Government policies promoting ease of doing business, changing consumer behaviour due to digital influence, and revamped retail strategies have spurred foreign inflows into retail and wholesale trade, a report said.
Government policies promoting ease of doing business, changing consumer behaviour due to digital influence, and revamped retail strategies have spurred foreign inflows into retail and wholesale trade, a report said. The government’s proactive approach has been appreciated by global retailers who were sitting on the fence to invest into India, but have now taken a serious look, the joint report by Deloitte and Retailers Association of India (RAI) on foreign direct investment (FDI), launched at the Retail CFO Summit Tuesday said.
As per the Reserve Bank of India (RBI), FDI in retail and wholesale trade nearly doubled to USD 4.4 billion in 2017-18, from USD 2.7 billion in 2016-17. The report expects the quantum of foreign investments flowing into the country to increase further “given the increasingly favourable macroeconomic environment in India and the government’s consistent focus on making the business environment more conducive”.
Quoting the UNCTAD’s World Investment Report 2017, the report said, 20 per cent of the global executives favoured India as the host destination for investments during 2017-19, ranking the nation third after the US and China. The digital revolution is a main contributor to a paradigm shift in consumer behavioural patterns, according to the report, resulting in revamping of strategies formulated by retailers and the complete supply chain.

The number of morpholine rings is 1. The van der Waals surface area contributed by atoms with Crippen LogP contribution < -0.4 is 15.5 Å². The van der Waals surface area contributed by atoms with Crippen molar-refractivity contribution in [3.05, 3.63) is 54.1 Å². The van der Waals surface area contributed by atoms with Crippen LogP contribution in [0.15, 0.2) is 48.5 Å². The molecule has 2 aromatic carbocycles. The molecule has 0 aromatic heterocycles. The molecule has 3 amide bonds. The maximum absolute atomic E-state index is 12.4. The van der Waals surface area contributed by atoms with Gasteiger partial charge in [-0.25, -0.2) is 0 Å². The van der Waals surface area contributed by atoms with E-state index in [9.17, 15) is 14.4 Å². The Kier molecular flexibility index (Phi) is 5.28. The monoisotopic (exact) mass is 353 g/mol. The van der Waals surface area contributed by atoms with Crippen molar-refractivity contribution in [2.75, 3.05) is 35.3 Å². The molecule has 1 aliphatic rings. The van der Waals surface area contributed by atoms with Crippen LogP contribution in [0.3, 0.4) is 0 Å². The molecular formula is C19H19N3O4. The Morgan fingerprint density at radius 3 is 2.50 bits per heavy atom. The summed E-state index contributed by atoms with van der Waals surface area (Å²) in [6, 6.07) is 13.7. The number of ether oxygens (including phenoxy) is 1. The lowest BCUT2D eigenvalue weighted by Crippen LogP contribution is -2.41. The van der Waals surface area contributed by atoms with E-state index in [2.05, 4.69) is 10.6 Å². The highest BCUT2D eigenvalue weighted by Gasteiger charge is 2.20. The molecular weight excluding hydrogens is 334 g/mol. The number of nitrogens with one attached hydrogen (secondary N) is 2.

Increasing number of new retailers are rampantly turning digital in nature and are operating with vastly different business models than their more entrenched counterparts, it added. “Growth is largely driven around convenience for the consumer, which has helped e-commerce and online sales,” Anil Talreja, partner, Deloitte India, told PTI.
Consumers especially of the age profile of under 32, are significantly driving progress and changing shopping habits, according to him. Listing out the challenges faced by the sector, Talreja said stumbling support sectors like infrastructure, and supply chain that are still not as advanced, and the rule of 30 per cent local sourcing, which requires companies to change their operating model, are the major roadblocks. It can be noted that the country’s retail sector is expected to grow to USD 1.1 trillion by 2020, registering a CAGR of 8.79 per cent between 2000 and 2020.